Peroxide Forming Chemicals

Safe Handling of Peroxidizable Chemicals

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A Standard Operating Procedure (SOP) is required for use of peroxide forming chemicals. Contact the Chemical Hygiene Officer for assistance.

A wide variety of organic compounds spontaneously form peroxides by a free radical reaction of the hydrocarbon with molecular oxygen. Under normal storage conditions peroxides can accumulate in the chemical container and may explode when subjected to heat, friction or mechanical shock. The danger is increased when a peroxide forming chemical is concentrated by distillation or evaporation. Peroxides tend to explode violently and are capable of causing serious injury or death to researchers in the laboratory. It is imperative that all researchers learn to recognize and safely handle peroxidizable chemicals. Use of any peroxide forming chemical requires a SOP, reviewed by EH&S and approved by your PI. If the lab does not have an existing SOP that covers your process please contact EH&S, prior to use, for assistance in developing a process-specific SOP.

Recognition of Chemicals Prone to Peroxide Formation

The first step in learning how to handle peroxidizable chemicals safely is to learn how to recognize materials which are prone to hazardous peroxide formation. Although ethers are the most notorious
peroxide formers, other peroxidizable organic materials include acetals, certain allyic alkenes (olefins), chloro- and fluoroalkenes, dienes, aldehydes, amides, lactams, ureas, some alkylarenes, ketones, vinyl monomers, and some alcohols. A more extensive list of peroxidizable chemicals is available here.

Classes of Peroxide Formers

Different peroxidizable chemicals tend to form dangerous levels of peroxides at varying rates and under different conditions. For some materials the concentration of peroxide reaches dangerous, shock sensitive levels, without concentration. Other compounds do not usually accumulate potentially explosive concentrations of peroxides unless the volatile organic material is reduced in volume--i.e. through incidental evaporation or distillation.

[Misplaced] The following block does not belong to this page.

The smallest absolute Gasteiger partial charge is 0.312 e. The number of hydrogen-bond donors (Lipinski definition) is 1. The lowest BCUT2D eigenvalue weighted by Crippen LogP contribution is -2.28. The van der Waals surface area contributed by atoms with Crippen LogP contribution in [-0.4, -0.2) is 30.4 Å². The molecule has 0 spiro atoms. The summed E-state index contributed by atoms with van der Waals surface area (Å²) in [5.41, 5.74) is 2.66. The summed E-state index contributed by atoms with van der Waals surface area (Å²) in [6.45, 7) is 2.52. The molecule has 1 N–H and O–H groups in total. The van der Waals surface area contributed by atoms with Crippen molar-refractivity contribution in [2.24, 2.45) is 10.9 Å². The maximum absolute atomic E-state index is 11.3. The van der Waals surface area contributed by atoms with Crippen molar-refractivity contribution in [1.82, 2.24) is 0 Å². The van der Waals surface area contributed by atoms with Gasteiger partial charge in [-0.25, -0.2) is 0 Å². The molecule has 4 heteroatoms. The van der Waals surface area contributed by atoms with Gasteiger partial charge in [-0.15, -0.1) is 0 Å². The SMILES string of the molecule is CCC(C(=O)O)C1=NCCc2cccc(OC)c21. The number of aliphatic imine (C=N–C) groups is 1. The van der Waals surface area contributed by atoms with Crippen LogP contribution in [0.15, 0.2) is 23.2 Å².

Peroxide forming compounds fall under one of four classes.

Class A

Chemicals that form explosive levels of peroxides without concentration. These are the most hazardous and can form explosive peroxide levels even if not opened. 

Discard after 3 months of receiving the chemicals. Do not test if suspected (e.g., from visual evidence) or known to contain peroxides.

Class B

Chemicals that form explosive levels of peroxides after concentration. 

Test for peroxide formation monthly after opening and reduce peroxides if present after 12 months. Test prior to discarding.

Class C

Chemicals that may autopolymerize as a result of peroxide formation. These materials are typically stored with polymerization inhibitors to prevent the polymerization reactions. 

For inhibited chemicals: Test for peroxide formation after opening and reduce peroxides if present after 12 months. Test peroxide levels prior to discarding. Uninhibited chemicals should be disposed after 24 hours. Do not store inhibited chemicals under inert atmosphere.

Class D

Chemicals that may form peroxides but cannot be clearly placed in Class A-C. Test peroxide levels quarterly.

Minimizing the Hazards of Peroxidizable Compounds

Researchers who handle peroxidizable compounds must learn to handle these materials safely. Safe handling practices and procedures involve making effective purchasing decisions, implementing a storage control program, periodic testing for peroxides, and proper disposal of hazardous containers. The elements of safe practices and procedures are described below.


Ideally, purchases of peroxidizable chemicals should be restricted to ensure that these chemicals are used up completely before peroxides can form. This requires careful experiment planning on behalf of researchers. Researchers should purchase no more material than is needed to complete an experiment within the chemical's safe shelf life. Interestingly, peroxides can form prior to the stipulated expiration or shelf-life of the compound and thus testing should be done routinely to ensure the safety of the researcher(s) using these compounds.